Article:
In 1958, a 51- year old male patient died from a rapidly progressing neurological disease acquired after numerous injections of lyophilized calf brain and placenta cells. These injections were administered in hope of curing his slowly progressing parkinson’s disease. The detailed neuropathological analysis (Jellinger and Seitelberger, 1958) revealed a pathological pattern fulfilling all criteria of Marburg’s type of acute MS.
Archival paraffin embedded brain tissue from this patient containing chronic active inflammatory demyelinating lesions with abundant inflammatory infiltrates of B- lymphocytes and plasma cells was used to isolate total mRNA. Further analysis revealed the presence of one strongly expanded B- cell clone, producing an autoantibody against an epitope of myelin oligodendrocyte glycoprotein (MOG). The reconstructed antibody induced demyelination when injected into Lewis rats with T-cell EAE both systemically or intrathecally. The study confirms historical reports that in susceptible individuals an immunization with bovine brain tissue may accidentally induce autoimmunity, which, at least in this particular case, is retrospectively diagnosed as MOG antibody associated inflammatory disease (MOGAD).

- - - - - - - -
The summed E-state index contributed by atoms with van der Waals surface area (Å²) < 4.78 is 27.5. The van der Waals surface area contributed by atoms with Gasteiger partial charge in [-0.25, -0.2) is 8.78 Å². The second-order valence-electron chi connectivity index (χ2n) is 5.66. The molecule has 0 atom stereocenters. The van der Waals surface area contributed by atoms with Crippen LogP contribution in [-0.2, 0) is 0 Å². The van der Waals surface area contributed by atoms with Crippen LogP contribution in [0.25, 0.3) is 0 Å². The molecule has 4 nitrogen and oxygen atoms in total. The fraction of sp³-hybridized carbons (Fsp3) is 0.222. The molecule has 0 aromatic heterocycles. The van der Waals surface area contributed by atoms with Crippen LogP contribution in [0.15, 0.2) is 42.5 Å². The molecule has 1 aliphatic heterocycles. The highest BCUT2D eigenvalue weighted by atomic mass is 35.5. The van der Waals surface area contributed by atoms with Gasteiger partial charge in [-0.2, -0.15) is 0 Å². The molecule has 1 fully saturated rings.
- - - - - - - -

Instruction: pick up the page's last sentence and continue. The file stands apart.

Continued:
Beltrán E, Paunovic M, Gebert D, Cesur E, Jeitler M, Höftberger R, Malotka J, Mader S, Kawakami N, Meinl E, Bradl M, Dornmair K, Lassmann H. Archeological neuroimmunology: resurrection of a pathogenic immune response from a historical case sheds light on human autoimmune encephalomyelitis and multiple sclerosis. Acta Neuropathol. 2020 Oct 29. doi: 10.1007/s00401-020-02239-2. PMID: 33242149. https://link.springer.com/article/10.1007/s00401-020-02239-2
Jellinger K, Seitelberger F (1958) Akute tödliche Entmarkungs-Encephalitis nach wiederholten Hirntrockenzellen-Injektionen [Acute fatal demyelinizing encephalitis after repeated injections of dry brain cells]. Klin Wochenschr 36:437–441. https://doi.org/10.1007/BF01478731